The way I describe the new urban fantasy above probably leads you to conclude that I’m not the biggest fan of the sub-genre that is taking over the SFF-world with its huge popularity and corresponding sales figures. That conclusion is at least partially correct – as a result it’s not something that I read all that often. However, I do believe that it can be done well just as I believe an exploration of why it’s so popular in this post-911 world is something I’d like to see more of. But I digress.
I picked up Spiral Hunt by Margaret Ronald (Book Depository, Powell’s Books , Indiebound) for a few reasons – I wanted something that could be a short and entertaining read while I was waiting for another book, Spiral Hunt is intriguing to me because of it’s grounding in Celtic mythology which I’ve always been fascinated by, it’s set in a city (Boston) that I’m not too familiar with, and because I am making an effort to read more books authored by women this year. And let’s be honest, as a reviewer of SFF books, I need to read the occasional new urban fantasy book to keep up with things.
Spiral Hunt follows the new urban fantasy rubric fairly closely – Evie Scelan is a relatively young, single woman, is fiercely independent with few friends, haunted by her past, and somewhat down on her luck. Evie also has the ability to magically track the scent of people and things. She makes ends meet with the day job of courier, and moonlights as a finder of people and things for which she utilizes her gift/curse. A call from her past brings her into the middle of a conflict within the dark, dangerous, and magical undercurrent of Boston where a gang of magicians seeks to gain power by feeding off of the magic of gods that have faded a bit from the world.
Spiral Hunt got off to a slow start. Maybe this was due to my own preconceptions about the new urban fantasy that hint at above, but Evie doesn’t start out as a particularly likeable or even interesting person – which can be a real problem for a book told from the first person. The few supporting characters we meet don’t feel fleshed out enough to add any interest. The Boston that we see feels more like a cliché than the unique city I’d hoped for. The plot was slow to get started and rambled aimlessly at times – though this is probably more a result of Evie’s point of view than anything.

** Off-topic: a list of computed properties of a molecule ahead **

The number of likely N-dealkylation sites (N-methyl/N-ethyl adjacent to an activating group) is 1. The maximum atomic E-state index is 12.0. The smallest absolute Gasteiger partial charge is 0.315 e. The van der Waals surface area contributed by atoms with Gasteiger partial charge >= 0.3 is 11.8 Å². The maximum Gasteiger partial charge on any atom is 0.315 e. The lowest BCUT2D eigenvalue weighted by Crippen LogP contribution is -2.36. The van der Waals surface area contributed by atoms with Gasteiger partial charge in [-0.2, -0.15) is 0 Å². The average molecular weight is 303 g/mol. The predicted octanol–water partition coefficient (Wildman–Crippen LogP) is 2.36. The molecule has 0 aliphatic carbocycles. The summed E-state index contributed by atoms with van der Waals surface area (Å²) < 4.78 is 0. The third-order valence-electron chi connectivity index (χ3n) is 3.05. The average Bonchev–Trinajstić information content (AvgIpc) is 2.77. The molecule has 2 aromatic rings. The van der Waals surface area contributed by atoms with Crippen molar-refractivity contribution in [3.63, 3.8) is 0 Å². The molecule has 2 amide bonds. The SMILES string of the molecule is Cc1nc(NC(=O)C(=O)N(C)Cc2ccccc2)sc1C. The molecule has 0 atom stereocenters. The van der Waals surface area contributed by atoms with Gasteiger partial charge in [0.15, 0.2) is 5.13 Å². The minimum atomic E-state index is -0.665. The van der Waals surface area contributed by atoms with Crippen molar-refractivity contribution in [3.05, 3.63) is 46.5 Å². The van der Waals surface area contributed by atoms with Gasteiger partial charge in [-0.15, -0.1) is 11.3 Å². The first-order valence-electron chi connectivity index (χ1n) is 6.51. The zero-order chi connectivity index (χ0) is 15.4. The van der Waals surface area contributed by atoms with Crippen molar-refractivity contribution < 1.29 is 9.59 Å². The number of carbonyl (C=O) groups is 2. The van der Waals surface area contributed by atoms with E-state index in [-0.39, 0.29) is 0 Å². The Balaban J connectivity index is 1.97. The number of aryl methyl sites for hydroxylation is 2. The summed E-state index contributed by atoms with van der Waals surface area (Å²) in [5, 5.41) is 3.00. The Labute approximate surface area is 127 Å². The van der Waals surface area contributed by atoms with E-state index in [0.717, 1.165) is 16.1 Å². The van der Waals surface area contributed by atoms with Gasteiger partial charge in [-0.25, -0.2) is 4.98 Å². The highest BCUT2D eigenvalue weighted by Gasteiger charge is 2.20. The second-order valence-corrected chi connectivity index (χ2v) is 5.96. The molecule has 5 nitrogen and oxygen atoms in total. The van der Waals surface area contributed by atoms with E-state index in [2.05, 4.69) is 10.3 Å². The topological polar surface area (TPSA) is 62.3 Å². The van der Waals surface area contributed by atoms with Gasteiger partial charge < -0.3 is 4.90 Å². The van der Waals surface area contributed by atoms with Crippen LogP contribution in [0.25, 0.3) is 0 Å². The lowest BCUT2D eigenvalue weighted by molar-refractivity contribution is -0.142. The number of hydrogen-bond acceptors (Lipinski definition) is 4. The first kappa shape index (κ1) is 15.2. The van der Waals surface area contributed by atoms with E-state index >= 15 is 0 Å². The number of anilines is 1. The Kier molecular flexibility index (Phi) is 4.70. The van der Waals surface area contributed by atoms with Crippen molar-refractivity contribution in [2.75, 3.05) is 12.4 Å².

But once the novel gets going, Sprial Hunt gets interesting. Once the cast has been introduced and the setting established, Ronald is free to get things rolling. Evie’s conflicted loyalties become compelling and I began to care about Evie’s coming to understand herself and her place. Through this Ronald lays out a wonderfully subtle and ultimately powerfully cathartic resolution for Evie involving her dead mother.
As I mention above, I find Celtic mythology fascinating and with Boston’s long ties to Ireland, there is an obvious connection to be explored (or exploited). And that’s just what happens – the Celtic gods are indeed exploited. I would have loved for more exploration, yet I’m willing to admit that Americans exploiting ancient Celtic gods is probably much more appropriate.
I don’t read enough of the new urban fantasy to really know if Spiral Hunt sets itself apart from the pack. But it did satisfy what I was looking for – it was ultimately a short and entertaining read. At times disappointing, at times addictive, Spiral Hunt left me interested enough to want to know what’s next for Evie – and the adventures of this latest urban heroine do continue in Wild Hunt (Book Depository, Powell’s Books, Indiebound), a book that I imagine I’ll look into the next time I need something short and entertaining. 6.5-7/10